in-house Interpreter for the United Nations, New York
HOW DO YOU HALFTERNOON?
Now that the hustle and bustle of the office space and the NYC subway is behind me, for now, the first order of business for my halfternoon is, sadly, to tidy up the house and put things in order while praying that this state of order survive the ‘magic touch’ of the little pixie when she comes home in three to four hours’ time.
Then, time permitting, I will prepare my favourite drink - black coffee - and/or my favourite food - instant ramen. Neither sounds healthy or tastes that great on their own. The combined effect? Out of this world, literally! But a world without idiosyncrasies and ‘acquired tastes’ is a dull one, so there you are. There’s much joy to be had in doing all this. And it tends to go well (nowadays) with The Billion Dollar Spy, a fascinating inventory of genuine CIA and KGB stories from the Cold War era, and Broadchurch, a brilliant British TV drama that excels in letting the audience glimpse the equal parts disturbing and heart-warming aspects of human nature when it’s dragged through a stress test.
Oops! Time is up. I must dash. Here’s a my to-do list for the time slot that follows today’s halfternoon: picking up my daughter from school; sending her to her ASP program; rushing back home to prepare dinner; sprinting back to ASP to pick her up.
In a few moments’ time, I will find myself engulfed in the surging mass of fleet-footed New Yorkers, with The Spinning Song in my ears!
WHAT WOULD BE A DREAM HALFTERNOON?
How nice to come up with the idea of a “dream halfternoon”! Sam, you are a genius! My dream halfternoon would be the exact opposite of the real one. :))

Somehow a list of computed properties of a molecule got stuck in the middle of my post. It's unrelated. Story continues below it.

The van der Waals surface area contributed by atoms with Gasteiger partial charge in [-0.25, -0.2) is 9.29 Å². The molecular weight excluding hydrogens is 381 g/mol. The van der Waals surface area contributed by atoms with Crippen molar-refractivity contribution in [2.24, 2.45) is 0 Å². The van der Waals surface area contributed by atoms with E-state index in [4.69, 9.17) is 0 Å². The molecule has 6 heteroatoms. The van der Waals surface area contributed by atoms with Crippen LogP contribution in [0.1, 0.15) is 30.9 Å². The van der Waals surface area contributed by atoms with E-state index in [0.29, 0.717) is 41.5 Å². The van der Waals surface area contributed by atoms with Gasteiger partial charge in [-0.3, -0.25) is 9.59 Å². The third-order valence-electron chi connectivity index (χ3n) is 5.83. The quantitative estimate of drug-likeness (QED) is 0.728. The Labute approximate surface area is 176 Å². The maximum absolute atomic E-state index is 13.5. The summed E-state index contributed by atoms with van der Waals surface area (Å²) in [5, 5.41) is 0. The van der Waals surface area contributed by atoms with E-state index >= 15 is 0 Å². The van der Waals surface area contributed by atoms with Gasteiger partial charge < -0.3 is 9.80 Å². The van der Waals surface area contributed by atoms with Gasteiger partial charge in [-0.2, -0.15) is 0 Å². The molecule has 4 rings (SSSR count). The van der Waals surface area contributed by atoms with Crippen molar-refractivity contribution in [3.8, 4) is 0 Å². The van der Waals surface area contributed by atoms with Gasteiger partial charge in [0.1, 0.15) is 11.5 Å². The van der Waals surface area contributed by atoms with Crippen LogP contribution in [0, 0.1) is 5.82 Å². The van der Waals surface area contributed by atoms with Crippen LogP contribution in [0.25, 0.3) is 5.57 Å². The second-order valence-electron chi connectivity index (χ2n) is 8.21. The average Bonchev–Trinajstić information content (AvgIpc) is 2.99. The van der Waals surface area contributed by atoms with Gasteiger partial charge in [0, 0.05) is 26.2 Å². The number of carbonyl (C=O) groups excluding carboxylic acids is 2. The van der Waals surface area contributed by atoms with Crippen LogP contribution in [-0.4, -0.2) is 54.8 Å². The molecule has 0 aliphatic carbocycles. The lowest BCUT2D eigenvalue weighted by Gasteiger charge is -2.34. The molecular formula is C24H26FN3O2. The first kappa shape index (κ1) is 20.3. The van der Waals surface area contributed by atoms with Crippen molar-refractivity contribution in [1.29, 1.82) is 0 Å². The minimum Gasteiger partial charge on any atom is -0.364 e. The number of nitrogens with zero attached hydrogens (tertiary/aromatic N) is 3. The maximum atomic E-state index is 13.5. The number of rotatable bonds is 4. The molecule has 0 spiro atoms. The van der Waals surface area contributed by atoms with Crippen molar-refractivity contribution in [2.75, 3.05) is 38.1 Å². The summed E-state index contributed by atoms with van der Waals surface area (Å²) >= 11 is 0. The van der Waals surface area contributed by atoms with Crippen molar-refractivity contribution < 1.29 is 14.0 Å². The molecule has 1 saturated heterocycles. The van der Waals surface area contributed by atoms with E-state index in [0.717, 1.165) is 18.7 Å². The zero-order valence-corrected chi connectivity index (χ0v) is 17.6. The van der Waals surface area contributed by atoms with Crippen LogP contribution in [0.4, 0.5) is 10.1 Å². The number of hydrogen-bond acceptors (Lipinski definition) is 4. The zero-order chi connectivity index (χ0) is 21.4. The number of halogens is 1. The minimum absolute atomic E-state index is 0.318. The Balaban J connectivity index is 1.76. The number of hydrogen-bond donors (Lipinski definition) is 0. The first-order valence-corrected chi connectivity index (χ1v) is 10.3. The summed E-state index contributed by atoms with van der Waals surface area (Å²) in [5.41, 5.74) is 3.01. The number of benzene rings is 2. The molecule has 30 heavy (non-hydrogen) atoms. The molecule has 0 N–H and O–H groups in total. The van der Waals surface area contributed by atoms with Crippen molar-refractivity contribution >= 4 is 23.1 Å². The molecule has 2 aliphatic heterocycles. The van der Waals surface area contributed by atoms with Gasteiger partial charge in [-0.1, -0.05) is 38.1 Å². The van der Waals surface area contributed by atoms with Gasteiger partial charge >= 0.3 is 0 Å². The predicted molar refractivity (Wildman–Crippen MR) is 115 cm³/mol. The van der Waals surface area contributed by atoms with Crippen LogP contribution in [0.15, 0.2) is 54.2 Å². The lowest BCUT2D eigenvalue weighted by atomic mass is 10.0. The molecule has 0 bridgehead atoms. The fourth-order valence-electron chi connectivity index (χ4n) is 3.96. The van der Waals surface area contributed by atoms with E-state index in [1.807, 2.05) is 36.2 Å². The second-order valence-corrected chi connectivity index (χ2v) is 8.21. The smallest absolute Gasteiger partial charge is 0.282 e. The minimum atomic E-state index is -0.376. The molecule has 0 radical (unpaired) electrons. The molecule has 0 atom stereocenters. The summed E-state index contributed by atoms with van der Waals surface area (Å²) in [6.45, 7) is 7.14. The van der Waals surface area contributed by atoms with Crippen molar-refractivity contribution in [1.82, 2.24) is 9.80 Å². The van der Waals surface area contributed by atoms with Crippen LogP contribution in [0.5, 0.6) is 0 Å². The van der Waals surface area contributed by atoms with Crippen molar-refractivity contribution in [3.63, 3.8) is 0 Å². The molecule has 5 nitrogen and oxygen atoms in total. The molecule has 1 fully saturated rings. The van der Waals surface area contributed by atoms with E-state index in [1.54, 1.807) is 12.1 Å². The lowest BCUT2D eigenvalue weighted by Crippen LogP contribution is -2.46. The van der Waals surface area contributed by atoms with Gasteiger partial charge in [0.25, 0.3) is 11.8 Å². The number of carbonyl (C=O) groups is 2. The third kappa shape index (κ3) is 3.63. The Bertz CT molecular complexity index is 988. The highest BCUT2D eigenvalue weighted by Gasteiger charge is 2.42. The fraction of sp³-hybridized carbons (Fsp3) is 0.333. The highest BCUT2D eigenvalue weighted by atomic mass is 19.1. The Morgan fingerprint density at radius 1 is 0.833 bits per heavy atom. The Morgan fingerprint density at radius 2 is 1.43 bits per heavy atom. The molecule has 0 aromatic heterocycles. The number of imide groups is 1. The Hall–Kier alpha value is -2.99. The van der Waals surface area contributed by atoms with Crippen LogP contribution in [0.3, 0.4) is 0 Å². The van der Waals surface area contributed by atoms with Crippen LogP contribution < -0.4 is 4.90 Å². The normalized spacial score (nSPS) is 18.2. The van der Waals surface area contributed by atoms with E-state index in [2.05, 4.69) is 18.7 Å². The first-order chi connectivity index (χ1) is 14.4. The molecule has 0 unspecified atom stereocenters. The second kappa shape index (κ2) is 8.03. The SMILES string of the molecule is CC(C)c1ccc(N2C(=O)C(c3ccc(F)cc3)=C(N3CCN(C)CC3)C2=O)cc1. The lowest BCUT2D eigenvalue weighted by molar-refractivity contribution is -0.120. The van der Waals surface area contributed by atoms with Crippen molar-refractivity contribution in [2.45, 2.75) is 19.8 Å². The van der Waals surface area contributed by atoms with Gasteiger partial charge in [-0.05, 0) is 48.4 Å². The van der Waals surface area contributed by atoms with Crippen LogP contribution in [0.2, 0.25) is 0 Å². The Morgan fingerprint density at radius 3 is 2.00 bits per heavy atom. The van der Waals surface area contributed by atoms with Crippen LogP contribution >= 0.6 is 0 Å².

I light a scented candle or a stick of incense and let the smell envelop me. I take a few deep breaths and coax my mind into a ‘hover-in-the-void’ state.
I spread the yoga mat, meditate and stretch. I’ve always enjoyed meditation. The process may initially struggle with nagging thoughts crowding my mind, but then they gradually learn to live in harmony among themselves and with me. I know they are still there, tucked away in some nooks and crannies, but they’ve become part of me. Meditation sensitises me to their existence and to the fact that their existence, like myself, is real in this set of dimensions. Accepting them is all I need to do.
I make a nice cup of tea. I go down, and out, into the garden. I talk to the maple trees. I water them as well as the flowers. I remember the 21 months I spent in Nairobi, Kenya. The large swathes of woods and the trees near my house provided much needed solace. Almost every morning, I would take a long walk in the forest and ‘chat’ with the trees in total silence. They gave me shade and strength. I have always wanted to reconnect with them since.
I am an in-house simultaneous interpreter working for the United Nations. The meetings I service are mostly boring, sometimes challenging and occasionally undoable. Every day I stroll or run to the Chinese booth, join two colleagues there and as soon as the Chair/President’s microphone is on, start to talk (to interpret, that is) for 20 minutes, before resting for 40 minutes and starting again in the next round. Conference interpretation is my chosen profession because of a childhood dream and I received training in Beijing and London. I love language. I see it as a unique form of art that, when applied with ingenuity, has a singular beauty that has few rivals. Notwithstanding my grievances concerning the content of the meetings I service, my work, associated with this art, is indeed a source of joy and contentment to this day.
I live on the Upper West Side of New York. We moved here a year ago from Midtown East. I like our neighbourhood and my old brownstone apartment, emanating a calming and reassuring ambience and the right dose of seclusiveness.